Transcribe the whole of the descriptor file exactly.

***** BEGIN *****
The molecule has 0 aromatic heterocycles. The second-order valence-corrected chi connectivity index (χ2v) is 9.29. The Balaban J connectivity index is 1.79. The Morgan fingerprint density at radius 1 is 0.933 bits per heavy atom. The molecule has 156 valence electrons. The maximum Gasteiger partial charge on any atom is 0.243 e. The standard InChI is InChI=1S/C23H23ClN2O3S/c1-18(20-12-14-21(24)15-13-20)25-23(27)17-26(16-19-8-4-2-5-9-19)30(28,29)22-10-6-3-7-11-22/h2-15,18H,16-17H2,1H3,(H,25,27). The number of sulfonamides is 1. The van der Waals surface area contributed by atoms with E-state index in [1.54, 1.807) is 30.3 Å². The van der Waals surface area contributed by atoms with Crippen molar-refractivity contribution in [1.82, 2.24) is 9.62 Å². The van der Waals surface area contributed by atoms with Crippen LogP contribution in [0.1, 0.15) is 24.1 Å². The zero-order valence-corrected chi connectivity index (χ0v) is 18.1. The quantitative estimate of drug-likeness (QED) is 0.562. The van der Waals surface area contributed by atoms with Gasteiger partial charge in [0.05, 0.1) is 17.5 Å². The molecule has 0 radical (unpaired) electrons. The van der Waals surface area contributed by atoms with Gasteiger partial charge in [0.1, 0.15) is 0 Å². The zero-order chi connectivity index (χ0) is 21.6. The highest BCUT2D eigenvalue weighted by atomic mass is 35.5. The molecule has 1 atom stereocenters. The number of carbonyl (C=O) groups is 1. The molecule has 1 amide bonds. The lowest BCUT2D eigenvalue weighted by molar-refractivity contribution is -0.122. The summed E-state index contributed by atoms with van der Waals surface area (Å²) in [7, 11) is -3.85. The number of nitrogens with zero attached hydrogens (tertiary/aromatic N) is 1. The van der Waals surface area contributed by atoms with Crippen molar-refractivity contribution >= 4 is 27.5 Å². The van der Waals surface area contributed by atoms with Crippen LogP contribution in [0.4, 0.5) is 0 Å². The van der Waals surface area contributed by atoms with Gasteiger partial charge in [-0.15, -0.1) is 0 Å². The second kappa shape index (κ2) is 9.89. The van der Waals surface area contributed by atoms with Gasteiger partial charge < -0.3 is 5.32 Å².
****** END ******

The molecule has 0 aromatic heterocycles. The second-order valence-corrected chi connectivity index (χ2v) is 9.29. The Balaban J connectivity index is 1.79. The Morgan fingerprint density at radius 1 is 0.933 bits per heavy atom. The molecule has 156 valence electrons. The maximum Gasteiger partial charge on any atom is 0.243 e. The standard InChI is InChI=1S/C23H23ClN2O3S/c1-18(20-12-14-21(24)15-13-20)25-23(27)17-26(16-19-8-4-2-5-9-19)30(28,29)22-10-6-3-7-11-22/h2-15,18H,16-17H2,1H3,(H,25,27). The number of sulfonamides is 1. The van der Waals surface area contributed by atoms with E-state index in [1.54, 1.807) is 30.3 Å². The van der Waals surface area contributed by atoms with Crippen molar-refractivity contribution in [1.82, 2.24) is 9.62 Å². The van der Waals surface area contributed by atoms with Crippen LogP contribution in [0.1, 0.15) is 24.1 Å². The zero-order valence-corrected chi connectivity index (χ0v) is 18.1. The quantitative estimate of drug-likeness (QED) is 0.562. The van der Waals surface area contributed by atoms with Gasteiger partial charge in [0.05, 0.1) is 17.5 Å². The molecule has 0 radical (unpaired) electrons. The van der Waals surface area contributed by atoms with Gasteiger partial charge in [0.1, 0.15) is 0 Å². The zero-order chi connectivity index (χ0) is 21.6. The highest BCUT2D eigenvalue weighted by atomic mass is 35.5. The molecule has 1 atom stereocenters. The number of carbonyl (C=O) groups is 1. The molecule has 1 amide bonds. The lowest BCUT2D eigenvalue weighted by molar-refractivity contribution is -0.122. The summed E-state index contributed by atoms with van der Waals surface area (Å²) in [7, 11) is -3.85. The number of nitrogens with zero attached hydrogens (tertiary/aromatic N) is 1. The van der Waals surface area contributed by atoms with Crippen molar-refractivity contribution >= 4 is 27.5 Å². The van der Waals surface area contributed by atoms with Crippen LogP contribution in [0.4, 0.5) is 0 Å². The van der Waals surface area contributed by atoms with Gasteiger partial charge in [-0.15, -0.1) is 0 Å². The second kappa shape index (κ2) is 9.89. The van der Waals surface area contributed by atoms with Gasteiger partial charge < -0.3 is 5.32 Å².